A stallion with a chestnut coat and blonde mane pins his ears back and lowers his head. Almost instantly, another stallion nearby falls in line.
“Did you see that little interaction?” Sue Stuska, a biologist with the National Park Service, asks an onlooking tour group. “Those behaviors help establish dominance.”
We walk on, wading through marshy water and lifting our cameras to snap photos of the wild horses. A slight wind blows, and the air smells and tastes salty. There are no lush, green pastures here on Shackleford Banks, North Carolina, a thin strip of dunes and marshes at the southern end of the Outer Banks. Yet a few hundred feet away, three stallions and two mares nibble at sparsely growing grasses, members of a feral colony of about 119 horses, some that may descend from horses brought to the islands as early as the 1500s.
Stuska explains that displays of dominance help the lead stallion keep his harem together. He often uses subtle behaviors—pinned ears and a lowered head or a foot stamp—to direct where the others move and when and where to eat and drink. This behavior, while seemingly trivial to the untrained eye, could be particularly important in hurricanes—possibly making the difference between getting to higher ground or being washed out to sea.
Stuska makes regular trips to the island to help manage the herd by recording the horses she sees, their mating habits, and which mares may need to be given birth control in the coming years to maintain the herd’s size.
“We don’t have formal data on what the horses do in a storm, but we do know that the Shackleford herd has done really well in the storms we have had,” she tells The Scientist in a phone interview. That’s reassuring, as hurricane season already in the Atlantic has started, and NOAA, the National Oceanic and Atmospheric Administration, predicts 9 to 11 named storms and 4 to 7 hurricanes this year.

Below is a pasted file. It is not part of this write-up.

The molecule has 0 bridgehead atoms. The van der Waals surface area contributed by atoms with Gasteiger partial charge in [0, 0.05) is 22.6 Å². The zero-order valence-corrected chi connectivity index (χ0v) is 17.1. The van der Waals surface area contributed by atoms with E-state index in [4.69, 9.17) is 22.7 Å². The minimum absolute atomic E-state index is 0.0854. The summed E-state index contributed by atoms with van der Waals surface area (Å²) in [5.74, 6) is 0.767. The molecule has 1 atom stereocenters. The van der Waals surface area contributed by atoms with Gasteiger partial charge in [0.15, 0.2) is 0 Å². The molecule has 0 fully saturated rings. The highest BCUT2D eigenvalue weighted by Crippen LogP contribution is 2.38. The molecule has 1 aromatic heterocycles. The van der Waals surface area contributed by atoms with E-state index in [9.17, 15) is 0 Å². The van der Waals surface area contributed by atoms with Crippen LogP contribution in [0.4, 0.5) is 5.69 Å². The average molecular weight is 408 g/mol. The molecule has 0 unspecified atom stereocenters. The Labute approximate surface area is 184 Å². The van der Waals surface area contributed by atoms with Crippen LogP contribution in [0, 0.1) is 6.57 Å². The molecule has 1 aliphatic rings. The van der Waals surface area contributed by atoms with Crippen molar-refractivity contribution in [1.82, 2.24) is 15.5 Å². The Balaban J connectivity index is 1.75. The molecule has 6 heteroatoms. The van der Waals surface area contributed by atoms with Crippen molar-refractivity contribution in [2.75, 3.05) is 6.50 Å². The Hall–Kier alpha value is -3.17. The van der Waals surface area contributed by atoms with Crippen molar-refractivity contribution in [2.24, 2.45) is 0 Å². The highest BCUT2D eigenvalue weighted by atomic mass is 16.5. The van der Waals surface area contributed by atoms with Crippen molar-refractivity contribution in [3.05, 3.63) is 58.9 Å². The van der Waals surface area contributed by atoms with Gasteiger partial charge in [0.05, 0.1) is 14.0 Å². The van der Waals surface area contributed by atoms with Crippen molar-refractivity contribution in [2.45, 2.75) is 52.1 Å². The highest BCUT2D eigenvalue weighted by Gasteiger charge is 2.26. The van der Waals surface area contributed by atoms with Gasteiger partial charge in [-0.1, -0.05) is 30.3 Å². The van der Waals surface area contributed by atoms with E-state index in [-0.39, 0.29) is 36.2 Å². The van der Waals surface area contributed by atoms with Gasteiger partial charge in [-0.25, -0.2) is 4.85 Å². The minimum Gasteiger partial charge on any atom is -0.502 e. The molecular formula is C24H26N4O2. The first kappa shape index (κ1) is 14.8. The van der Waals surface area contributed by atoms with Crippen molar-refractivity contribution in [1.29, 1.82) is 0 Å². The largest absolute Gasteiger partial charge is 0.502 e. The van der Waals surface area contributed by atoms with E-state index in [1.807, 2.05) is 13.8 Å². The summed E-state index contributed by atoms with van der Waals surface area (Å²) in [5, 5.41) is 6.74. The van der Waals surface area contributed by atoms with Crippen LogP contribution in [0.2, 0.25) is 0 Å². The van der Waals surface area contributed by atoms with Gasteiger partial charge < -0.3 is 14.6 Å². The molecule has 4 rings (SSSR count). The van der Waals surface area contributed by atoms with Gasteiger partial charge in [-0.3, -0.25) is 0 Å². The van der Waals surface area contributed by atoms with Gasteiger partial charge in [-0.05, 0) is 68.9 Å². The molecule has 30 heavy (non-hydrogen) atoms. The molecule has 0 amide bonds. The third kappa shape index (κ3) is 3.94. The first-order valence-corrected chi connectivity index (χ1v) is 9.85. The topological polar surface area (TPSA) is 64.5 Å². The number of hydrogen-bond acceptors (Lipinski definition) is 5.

More problematic, perhaps, is how the horses will fare as sea levels rise in response to climate change.
The last storm-related deaths of Shackleford horses were in 1999. Four stallions were swept off the island and out to sea. “That was before my time, but if I had to guess, the more dominant stallions of the other groups pushed the bachelors out away from higher ground,” Stuska says.
Dan Rubenstein, a Princeton University zoologist and ecologist who has studied the horses at Shackelford, writes in an email to The Scientist that the “horses deal with hurricanes mostly as they do other storms—they put their butts into the wind and ride it out or head into the maritime forest for protection.”
Hurricanes come up relatively suddenly, says John Taggart, a professor emeritus of environmental studies at the University of North Carolina, Wilmington. He studied the horses on the Rachel Carson Reserve, just north of Shackleford, through the 1990s and 2000s, and says that their survival in such storms is a “chancy thing,” especially on the reserve, which has only a little more than a square kilometer of higher ground for its horses to find shelter.
Still, they manage. In the 1990s, Taggart watched as the horses huddled together in thickets during a nor’easter. Typically, the herd is divided into harems, but the divisions had broken down. The horses “gave up their internal, political dynamics, staying together on the relatively highest ground of that site,” Taggart says.